SpaceX's Dragon set to deliver beating human heart tissue to the ISS
Long-term microgravity exposure causes various biological changes, ranging from bone loss to changes in cardiovascular function.
Towards this, SpaceX's Dragon cargo ship is set to deliver cardiac tissue chips to the International Space Station (ISS). According to NASA, the cargo spacecraft is expected to autonomously dock with the ISS at 7:52 am EDT Thursday, March 16.
The space station is located in low-Earth orbit, over 250 miles above the planet, and houses the ISS National Lab. This space lab conducts various biological experiments to test drugs and cellular therapies to address health complications caused by microgravity.
Experiments on beating heart tissues
The heart tissue chips will be used to conduct two studies — cardinal heart 2.0 and engineered heart tissues-2 — addressing health complications caused by microgravity
Cardinal heart 2.0 is a follow-up experiment to the first, which demonstrated that four weeks of microgravity exposure affected cell function and gene expression in the heart. For this, NASA uses heart organoids and 3D structures to test the efficacy of clinically approved drugs on heart issues caused by a prolonged stay in the microgravity environment.
The engineered heart-tissues study, on the other hand, aims to closely monitor how the heart muscle functions in microgravity. This is done through the use of 3D cultured cardiac muscle tissue.
The experiment is based on cardiomyocytes — the heart muscle responsible for contraction. These cells are grown using stem cells, which are the body's raw cells. Stem cells can be transformed into many different cell types, including cardiac muscle, nerve, and vascular cells.
The experiment employs a magnet that is synced with muscle cell contraction. The equipped sensors monitor the muscle contractions in real time as the magnet moves. As a result, scientists can better study cardiac function in microgravity.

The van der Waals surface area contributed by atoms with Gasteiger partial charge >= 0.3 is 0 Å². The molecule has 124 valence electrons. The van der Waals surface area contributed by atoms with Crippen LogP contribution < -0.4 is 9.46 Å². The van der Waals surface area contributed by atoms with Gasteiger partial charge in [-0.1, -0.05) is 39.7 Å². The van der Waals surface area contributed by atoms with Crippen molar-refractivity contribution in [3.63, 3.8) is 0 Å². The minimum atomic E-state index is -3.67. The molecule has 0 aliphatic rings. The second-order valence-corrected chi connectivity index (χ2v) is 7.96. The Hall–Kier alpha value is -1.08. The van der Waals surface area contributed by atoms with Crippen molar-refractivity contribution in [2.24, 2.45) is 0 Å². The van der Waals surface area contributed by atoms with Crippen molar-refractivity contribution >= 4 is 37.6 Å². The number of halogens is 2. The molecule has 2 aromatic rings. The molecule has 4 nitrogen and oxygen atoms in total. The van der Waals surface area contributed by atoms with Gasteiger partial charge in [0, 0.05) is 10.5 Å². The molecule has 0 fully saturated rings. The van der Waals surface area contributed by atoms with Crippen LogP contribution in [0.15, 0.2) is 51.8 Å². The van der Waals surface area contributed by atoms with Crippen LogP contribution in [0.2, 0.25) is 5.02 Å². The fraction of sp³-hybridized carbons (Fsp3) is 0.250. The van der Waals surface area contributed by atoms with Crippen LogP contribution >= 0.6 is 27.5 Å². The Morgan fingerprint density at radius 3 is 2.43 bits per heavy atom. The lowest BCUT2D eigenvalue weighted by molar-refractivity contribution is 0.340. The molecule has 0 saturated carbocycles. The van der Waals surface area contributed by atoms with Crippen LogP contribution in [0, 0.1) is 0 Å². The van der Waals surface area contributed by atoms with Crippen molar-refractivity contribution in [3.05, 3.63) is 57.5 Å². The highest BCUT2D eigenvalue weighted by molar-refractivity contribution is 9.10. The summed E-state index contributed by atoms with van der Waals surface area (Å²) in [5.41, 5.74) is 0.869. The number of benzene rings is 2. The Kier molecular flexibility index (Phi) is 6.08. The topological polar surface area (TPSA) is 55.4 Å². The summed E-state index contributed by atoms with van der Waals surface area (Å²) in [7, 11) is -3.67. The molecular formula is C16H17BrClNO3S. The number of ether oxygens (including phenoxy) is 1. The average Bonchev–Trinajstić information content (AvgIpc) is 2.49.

Experiments hold the potential to develop better drugs
According to scientific evidence, the human heart can shrink under the influence of microgravity. This is due to the fact that weightlessness changes the structure of the heart. This is especially dangerous for astronauts and can lead to medical complications.
Furthermore, NASA's research using 3D cultures revealed changes at the cellular and tissue levels of the heart as well. Having a knowledge of such changes could lead to an early diagnosis of the development of cardiac disease, says NASA.
The 3D models could significantly improve medical research and make it easier to test drugs to solve microgravity-related heart issues. In the near term, the ISS studies could be useful in addressing heart-related issues on Earth. The NASA statement reveals that over 600,000 people die annually due to cardiovascular diseases in the United States alone. And in the future term, for space-faring astronauts.
The Tissue Chips in Space initiative, a joint project of the National Institutes of Health and the ISS National Laboratory, has taken the initiative in these ongoing experiments.
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